After more than four years of peace talks in Havana, the Colombian government and the FARC have taken important steps toward a definitive agreement to end the conflict. Addressing the issue of drugs – crops for illicit use, production, consumption and drug trafficking– is key to achieving sustainable peace in the country. Violence linked to the drugs economy and the financing of armed groups have been central to the country's conflict, while the illicit drugs market has also served as a survival economy and safety net. Rethinking the war on drugs is therefore critical to building peace throughout the rural regions of Colombia.
The Comprehensive Economic and Trade Agreement (CETA) is a proposed free trade agreement between Canada and the European Union. The negotiations for CETA concluded on August 1, 2014, but its completion and ratification is expected to take at least two years, due to the number of parties involved. Many sections of the agreement have been severely criticised, in particular its Investor-State Dispute Settlement processes (ISDS) and its likely negative implications for the environment.
This alliance for a binding treaty on Transnational Corporation (TNC's) gathers global networks and alliances including Dismantle Corporate Power Campaign, FIAN, Friends of the Earth International and Transnational Institute, among others, which collectively represent more than 500 groups world-wide who are determined to stop corporate human rights violations.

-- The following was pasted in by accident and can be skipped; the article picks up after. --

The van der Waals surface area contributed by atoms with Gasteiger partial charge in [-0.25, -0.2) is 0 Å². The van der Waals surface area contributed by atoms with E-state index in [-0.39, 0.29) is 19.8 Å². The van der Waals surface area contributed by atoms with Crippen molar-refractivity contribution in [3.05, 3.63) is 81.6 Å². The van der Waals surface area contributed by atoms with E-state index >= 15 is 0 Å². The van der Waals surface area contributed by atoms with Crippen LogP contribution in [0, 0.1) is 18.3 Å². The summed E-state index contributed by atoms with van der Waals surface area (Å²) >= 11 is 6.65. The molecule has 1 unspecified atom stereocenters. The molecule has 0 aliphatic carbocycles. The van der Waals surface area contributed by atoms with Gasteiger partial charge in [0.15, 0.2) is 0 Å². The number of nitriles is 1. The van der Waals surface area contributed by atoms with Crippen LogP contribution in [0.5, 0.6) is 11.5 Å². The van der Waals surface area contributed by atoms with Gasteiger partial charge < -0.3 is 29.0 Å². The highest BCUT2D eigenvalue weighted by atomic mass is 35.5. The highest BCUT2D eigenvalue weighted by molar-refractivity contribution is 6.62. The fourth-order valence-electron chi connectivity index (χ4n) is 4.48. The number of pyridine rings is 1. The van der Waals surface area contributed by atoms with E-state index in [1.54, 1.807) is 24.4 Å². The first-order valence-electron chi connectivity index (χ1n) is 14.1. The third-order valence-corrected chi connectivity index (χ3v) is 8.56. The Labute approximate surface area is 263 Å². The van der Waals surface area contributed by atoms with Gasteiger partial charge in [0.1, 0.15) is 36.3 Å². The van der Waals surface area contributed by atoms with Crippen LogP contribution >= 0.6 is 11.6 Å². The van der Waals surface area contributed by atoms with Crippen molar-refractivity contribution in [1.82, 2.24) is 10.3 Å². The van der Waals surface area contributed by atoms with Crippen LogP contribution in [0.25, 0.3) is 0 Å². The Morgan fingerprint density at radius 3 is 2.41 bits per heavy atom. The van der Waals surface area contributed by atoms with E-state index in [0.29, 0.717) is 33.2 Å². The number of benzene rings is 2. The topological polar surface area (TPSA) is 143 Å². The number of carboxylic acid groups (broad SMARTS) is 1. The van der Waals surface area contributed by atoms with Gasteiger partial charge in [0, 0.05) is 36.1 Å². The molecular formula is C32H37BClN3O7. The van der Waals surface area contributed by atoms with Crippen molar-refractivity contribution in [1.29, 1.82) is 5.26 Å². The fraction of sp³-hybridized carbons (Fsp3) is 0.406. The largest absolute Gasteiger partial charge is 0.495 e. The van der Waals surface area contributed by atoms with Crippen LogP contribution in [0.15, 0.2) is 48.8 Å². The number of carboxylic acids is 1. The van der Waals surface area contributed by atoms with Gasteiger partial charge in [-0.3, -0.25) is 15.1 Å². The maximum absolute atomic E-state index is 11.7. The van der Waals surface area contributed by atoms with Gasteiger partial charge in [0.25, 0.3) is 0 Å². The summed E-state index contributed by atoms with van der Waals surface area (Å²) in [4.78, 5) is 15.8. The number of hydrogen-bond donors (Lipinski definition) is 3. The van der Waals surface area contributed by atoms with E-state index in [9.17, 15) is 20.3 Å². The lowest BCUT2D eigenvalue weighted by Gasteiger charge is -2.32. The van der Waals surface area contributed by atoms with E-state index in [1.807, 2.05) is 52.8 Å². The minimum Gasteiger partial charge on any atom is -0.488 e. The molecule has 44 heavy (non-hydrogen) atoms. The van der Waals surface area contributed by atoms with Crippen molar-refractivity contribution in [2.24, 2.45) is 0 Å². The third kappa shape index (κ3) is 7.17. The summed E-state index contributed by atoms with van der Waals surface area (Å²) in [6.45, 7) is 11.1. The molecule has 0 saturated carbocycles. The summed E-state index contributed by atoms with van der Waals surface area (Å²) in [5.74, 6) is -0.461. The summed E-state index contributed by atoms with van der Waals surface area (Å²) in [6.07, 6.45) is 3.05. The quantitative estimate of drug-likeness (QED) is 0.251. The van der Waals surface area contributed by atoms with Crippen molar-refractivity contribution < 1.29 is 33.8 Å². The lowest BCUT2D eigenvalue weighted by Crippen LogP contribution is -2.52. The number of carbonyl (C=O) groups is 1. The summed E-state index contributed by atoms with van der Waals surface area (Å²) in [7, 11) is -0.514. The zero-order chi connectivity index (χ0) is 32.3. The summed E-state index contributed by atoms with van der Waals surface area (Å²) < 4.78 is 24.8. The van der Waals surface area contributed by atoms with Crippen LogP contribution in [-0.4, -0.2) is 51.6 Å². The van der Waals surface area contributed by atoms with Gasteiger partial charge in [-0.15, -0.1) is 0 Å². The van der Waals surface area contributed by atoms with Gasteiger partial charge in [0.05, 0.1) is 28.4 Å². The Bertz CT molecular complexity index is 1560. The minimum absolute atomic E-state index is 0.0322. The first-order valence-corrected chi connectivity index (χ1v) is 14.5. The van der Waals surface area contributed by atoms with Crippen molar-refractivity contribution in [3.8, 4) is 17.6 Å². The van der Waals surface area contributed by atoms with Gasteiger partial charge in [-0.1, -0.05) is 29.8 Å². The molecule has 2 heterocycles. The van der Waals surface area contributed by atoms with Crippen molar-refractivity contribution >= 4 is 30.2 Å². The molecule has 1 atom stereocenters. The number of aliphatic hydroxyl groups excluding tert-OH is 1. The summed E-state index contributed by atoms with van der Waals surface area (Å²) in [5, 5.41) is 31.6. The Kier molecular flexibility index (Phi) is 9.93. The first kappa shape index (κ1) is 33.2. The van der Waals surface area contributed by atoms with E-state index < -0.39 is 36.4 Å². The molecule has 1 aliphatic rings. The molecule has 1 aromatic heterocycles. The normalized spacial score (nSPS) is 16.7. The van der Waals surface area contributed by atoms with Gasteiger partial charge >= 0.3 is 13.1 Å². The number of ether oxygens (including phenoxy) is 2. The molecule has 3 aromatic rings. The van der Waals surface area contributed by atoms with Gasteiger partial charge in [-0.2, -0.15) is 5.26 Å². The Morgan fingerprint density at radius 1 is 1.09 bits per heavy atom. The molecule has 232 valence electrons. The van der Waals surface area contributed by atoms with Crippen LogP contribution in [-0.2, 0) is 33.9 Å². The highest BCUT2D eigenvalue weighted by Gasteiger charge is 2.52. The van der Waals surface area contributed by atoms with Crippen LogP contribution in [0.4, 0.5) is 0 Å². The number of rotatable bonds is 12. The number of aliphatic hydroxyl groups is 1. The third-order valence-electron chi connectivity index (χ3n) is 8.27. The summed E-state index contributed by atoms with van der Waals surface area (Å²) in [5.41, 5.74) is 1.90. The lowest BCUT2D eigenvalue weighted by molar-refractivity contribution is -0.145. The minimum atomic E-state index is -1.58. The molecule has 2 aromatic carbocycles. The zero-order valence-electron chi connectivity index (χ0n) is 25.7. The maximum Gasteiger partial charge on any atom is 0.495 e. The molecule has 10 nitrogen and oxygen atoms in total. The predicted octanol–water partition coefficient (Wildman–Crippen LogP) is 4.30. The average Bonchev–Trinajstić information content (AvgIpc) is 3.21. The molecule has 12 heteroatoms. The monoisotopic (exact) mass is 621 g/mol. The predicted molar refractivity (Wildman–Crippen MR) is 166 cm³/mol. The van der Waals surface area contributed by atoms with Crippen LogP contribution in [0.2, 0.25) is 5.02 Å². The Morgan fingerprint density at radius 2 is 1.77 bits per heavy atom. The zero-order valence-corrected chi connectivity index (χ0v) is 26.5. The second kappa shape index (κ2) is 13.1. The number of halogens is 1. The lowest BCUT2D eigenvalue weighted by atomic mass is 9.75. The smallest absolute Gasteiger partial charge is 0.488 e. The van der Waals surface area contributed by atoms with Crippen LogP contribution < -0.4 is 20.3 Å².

The BRICS Initiative for Critical Agrarian Studies (BICAS) is a collective of largely BRICS-based or connected academic researchers concerned with understanding the BRICS countries and their implications for global agrarian transformations. Critical theoretical and empirical questions about the origins, character and significance of complex changes underway need to be investigated more systematically.
TNI is advocating Public Public Partnerships (PUP) as an alternative policy to privatisation or to Public-Private Partnerships in water services as well as a concrete tool to work with partners to reform public water companies/utilities, improve services and realise the right to water on the ground. A public-public partnership (PUP) is simply collaboration between two or more public authorities or organizations, based on solidarity, to improve the capacity and effectiveness of one partner in providing public water or sanitation services. They have been described as a “peer relationship forged around common values and objectives, which exclude profit-seeking”. PUPs avoid the risks which are typically encountered in public-private partnerships: transaction costs, contract failure, renegotiation, the complexities of regulation, commercial opportunism, monopoly pricing, commercial secrecy, currency risk, and lack of public legitimacy. In general the objectives of PUPs are to improve the capacity of the assisted partner. In practice, PUPs' work can be divided into five broad categories: training and developing human resources, technical support on a wide range of issues, improving efficiency and building institutional capacity, financing water services, improving participation. Public Community Partnerships Public-communitarian partnerships (PCPs) are internationally referred to as public-public partnerships but PCPs has a stronger connotation of community. While government and public water authorities should adopt and implement a water delivery policy that prioritises serving the needs of rural communities, many state-owned utilities fail to serve hard-to-reach areas. Community-based water systems are bridging the gap in water service delivery in many parts of Asia, Africa, and Latin America. TNI has observed new forms of partnerships between public authorities and rural communities, in which the communities are engaged in the decision-making about water solutions, supported with public funding and expertise and are empowered to take responsibility for running water systems. Such partnerships can bring rapid and lasting improvements.